n my own game development work, there are several things that I’m a big fan of: the Haxe coding language, pixel art, limited palettes, and trying to nail an aesthetic. Ruari O’Sullivan utilized all of this in making his action-horror platformer OVERWHELM.
Best Games Played 2018
These games and awards were decided during the Wardcast’s Best Games Played 2018 episode, where we considered any and all games played by the members of the Wardcast in 2018, even if they weren’t released that calendar year.
OVERWHELM has been described by many people as a sort of inverted Metroidvania. The player traverses a world, shooting off alien bugs in their hive to reach five different bosses. Upon defeating a boss, many games may reward the player with a power up — something to aid them in traversing to their next goal, something to aid them in battle, or something to help the player from getting overwhelmed by the dangers surrounding them. As the name implies, that is not the intent in OVERWHELM.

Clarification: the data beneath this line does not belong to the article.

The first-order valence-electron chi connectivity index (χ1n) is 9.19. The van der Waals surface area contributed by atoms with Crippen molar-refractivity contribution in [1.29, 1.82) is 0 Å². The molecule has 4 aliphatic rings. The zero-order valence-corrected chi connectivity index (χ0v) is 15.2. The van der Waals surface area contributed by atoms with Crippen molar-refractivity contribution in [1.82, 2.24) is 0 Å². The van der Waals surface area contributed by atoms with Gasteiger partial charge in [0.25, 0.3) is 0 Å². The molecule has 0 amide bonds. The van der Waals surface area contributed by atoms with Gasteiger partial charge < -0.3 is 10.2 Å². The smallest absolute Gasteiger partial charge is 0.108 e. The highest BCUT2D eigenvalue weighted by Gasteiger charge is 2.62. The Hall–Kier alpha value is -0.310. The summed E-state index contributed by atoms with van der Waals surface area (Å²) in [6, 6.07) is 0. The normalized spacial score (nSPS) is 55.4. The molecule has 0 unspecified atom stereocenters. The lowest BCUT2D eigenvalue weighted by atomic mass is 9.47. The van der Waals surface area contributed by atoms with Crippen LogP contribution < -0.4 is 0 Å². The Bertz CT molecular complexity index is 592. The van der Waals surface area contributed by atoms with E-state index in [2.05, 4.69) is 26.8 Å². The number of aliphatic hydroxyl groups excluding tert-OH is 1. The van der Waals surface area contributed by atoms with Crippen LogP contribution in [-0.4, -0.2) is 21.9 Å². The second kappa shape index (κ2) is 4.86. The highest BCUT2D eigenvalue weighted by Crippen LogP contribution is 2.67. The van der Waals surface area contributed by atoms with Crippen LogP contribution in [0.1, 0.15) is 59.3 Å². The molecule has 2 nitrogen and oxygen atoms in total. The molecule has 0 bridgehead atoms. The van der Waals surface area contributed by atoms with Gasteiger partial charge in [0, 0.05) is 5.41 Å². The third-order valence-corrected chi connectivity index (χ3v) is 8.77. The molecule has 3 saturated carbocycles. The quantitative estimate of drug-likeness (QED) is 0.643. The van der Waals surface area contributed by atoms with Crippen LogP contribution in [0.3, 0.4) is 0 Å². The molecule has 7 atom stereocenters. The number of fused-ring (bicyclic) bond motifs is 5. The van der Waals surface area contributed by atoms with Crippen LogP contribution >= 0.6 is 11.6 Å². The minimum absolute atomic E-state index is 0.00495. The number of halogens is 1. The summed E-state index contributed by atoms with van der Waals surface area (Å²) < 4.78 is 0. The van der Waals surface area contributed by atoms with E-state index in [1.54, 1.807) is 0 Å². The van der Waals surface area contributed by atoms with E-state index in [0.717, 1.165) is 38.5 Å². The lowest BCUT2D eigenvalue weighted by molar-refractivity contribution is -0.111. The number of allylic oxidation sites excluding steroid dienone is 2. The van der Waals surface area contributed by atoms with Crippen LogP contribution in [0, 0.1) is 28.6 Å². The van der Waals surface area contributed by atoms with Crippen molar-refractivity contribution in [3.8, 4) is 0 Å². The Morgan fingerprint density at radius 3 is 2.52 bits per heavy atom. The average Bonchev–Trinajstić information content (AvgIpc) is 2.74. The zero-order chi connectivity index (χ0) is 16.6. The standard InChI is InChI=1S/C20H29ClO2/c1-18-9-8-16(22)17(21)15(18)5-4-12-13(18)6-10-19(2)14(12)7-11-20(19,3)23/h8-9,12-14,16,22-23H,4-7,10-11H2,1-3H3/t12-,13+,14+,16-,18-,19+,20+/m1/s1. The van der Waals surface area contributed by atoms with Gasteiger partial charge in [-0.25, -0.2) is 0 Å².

After defeating a boss, instead of granting the player a power up, the game grants enemies power ups. Enemies will get faster, stronger, more relentless in their efforts to destroy the invading player. This clever remix of a simple idea produces the dread that makes OVERWHELM feel unique.
And the world truly feels overwhelming.
Oppressive soundscapes, unforgiving one hit deaths, a pittance of three lives to accomplish your goal, an encroaching darkness — all of it is masterfully crafted to bring the tension of the game to a piercing level of unease.
And if that’s not your speed, O’Sullivan has graciously added various accessibility options so that players can dial in a level of difficulty that matches their own comfort level. I personally adjusted the auto-aim to be extremely forgiving, and even then, I still get goosebumps every time I delve into the hive.